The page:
Wrapping up the Beaufort Three-Century Project

January 17, 2011 

Look back, look forward. Ancestors to future generations. Now and then. Then and now.

It is now -- Jan. 18, 2011, the day after the Beaufort Three-Century Project concluded. Three years and a day ago, it was then -- Jan. 17, 2008 -- when a grassroots group started the Beaufort Three-Century Project with a goal to engage the community in learning about, caring about and documenting our history as we approached the city of Beaufort's tricentennial.

In the 36 months of this endeavor, 3,000 to 4,000 people have participated in one or more of the 42 projects of "The Project." There were lectures, a symposium, books, films, forums, art, anniversary events, school activities and oral histories.

The archive -- including recordings, photographs, memory cards and video documentation of events -- will be transferred to the Beaufort County Library over the coming weeks. The B3C website, www.beaufortthreecentury.org, so generously designed and hosted by The Beaufort Gazette, will remain up as a community resource throughout 2011, with final content contributed to the site as the archive is finalized.

Please continue to enjoy, listen, look, learn. Tell your stories to children, friends, others. Share photographs and memories. Talk about what is important to you and Beaufort's future. Keep the conversation going.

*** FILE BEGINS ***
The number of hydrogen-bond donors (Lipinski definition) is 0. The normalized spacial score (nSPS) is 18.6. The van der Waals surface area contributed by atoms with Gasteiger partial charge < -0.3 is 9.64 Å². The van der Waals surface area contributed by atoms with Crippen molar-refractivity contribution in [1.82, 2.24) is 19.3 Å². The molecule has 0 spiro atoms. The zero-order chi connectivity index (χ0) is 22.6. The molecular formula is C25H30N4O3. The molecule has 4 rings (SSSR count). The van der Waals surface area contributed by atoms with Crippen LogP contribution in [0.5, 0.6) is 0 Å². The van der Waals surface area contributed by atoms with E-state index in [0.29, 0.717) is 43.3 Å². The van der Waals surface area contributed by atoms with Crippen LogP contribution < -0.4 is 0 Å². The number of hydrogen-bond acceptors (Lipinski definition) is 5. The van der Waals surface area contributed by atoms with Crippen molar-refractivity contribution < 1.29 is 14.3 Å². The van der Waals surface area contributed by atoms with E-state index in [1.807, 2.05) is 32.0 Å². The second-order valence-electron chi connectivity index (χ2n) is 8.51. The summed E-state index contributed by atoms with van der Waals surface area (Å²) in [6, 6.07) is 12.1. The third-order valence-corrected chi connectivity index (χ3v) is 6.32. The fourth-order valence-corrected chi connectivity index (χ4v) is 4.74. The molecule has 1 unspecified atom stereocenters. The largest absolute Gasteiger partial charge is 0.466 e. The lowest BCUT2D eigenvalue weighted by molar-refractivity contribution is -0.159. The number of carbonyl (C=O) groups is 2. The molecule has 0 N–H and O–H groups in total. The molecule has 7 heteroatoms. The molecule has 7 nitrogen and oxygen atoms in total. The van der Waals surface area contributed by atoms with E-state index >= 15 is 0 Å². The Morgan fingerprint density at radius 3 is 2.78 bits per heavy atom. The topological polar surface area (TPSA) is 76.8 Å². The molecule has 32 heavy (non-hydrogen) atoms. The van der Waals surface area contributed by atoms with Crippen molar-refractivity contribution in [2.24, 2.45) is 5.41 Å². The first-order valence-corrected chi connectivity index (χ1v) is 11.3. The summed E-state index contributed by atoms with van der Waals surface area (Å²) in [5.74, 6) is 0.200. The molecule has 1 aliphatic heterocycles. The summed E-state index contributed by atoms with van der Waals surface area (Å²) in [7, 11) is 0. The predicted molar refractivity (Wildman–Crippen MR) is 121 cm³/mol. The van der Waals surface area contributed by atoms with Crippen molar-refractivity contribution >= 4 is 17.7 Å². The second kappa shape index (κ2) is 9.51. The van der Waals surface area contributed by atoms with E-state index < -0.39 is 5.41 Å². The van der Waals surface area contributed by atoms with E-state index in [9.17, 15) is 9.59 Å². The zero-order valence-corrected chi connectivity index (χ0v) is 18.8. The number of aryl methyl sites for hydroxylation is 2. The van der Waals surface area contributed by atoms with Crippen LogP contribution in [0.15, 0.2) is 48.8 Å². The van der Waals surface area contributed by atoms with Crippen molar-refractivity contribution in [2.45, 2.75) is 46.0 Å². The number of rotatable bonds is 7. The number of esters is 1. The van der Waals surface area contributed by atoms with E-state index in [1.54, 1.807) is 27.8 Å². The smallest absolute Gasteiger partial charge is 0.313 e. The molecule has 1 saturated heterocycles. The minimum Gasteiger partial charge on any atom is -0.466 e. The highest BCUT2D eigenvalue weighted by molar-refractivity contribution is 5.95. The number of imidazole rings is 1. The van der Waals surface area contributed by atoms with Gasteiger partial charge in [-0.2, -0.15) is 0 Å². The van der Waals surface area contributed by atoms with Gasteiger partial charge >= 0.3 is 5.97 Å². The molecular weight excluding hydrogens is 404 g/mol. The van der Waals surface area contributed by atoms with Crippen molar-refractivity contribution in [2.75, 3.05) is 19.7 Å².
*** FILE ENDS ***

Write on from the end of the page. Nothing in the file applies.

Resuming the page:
Throughout the project, common threads were woven in many of the initiatives. People interviewed for the 300 stories project or those who participated in the forum dialogues echoed the same six common elements that define Beaufort:

1. The water: It surrounds us and supports us.

2. The beauty: It is rare and stunning and pervasive.

3. The people: They are caring and friendly and inclusive in a way that is hard to describe but is different than other places.

4. The history: It is rich and diverse.

5. The culture: It is distinctive, and we have long been a place of the arts and learning.

6. The military: It has broaden our perspective in the past, is vital to the local economy and its presence is unlike that in other military towns.

In every future decision, we might ask ourselves, "Will this adversely affect the characteristics that make Beaufort special?" If the answer is "yes," then don't do it! We might also ask, "Will this protect and advance the characteristics that make Beaufort wonderfully unlike other places?" If the answer is "yes," then go forth with speed and determination!

The legacy of the hundreds of people who worked on this project will live on not only in the archive but in the hearts and minds of all who participated -- those who learned more about this incredible place we call home, shared ideas about what our past means for our future and engaged in a community conversation about the incredible sense of place that defines us.

There are so many people to thank -- the steering committee, the sponsors and donors, the volunteers, and the people who shared their stories, knowledge, talents and ideas. People and organizations gave generously to this project in so many ways that it is humbling to consider.

Thank you for being part of it.

Deborah S. Johnson is project coordinator of the Beaufort Three-Century Project

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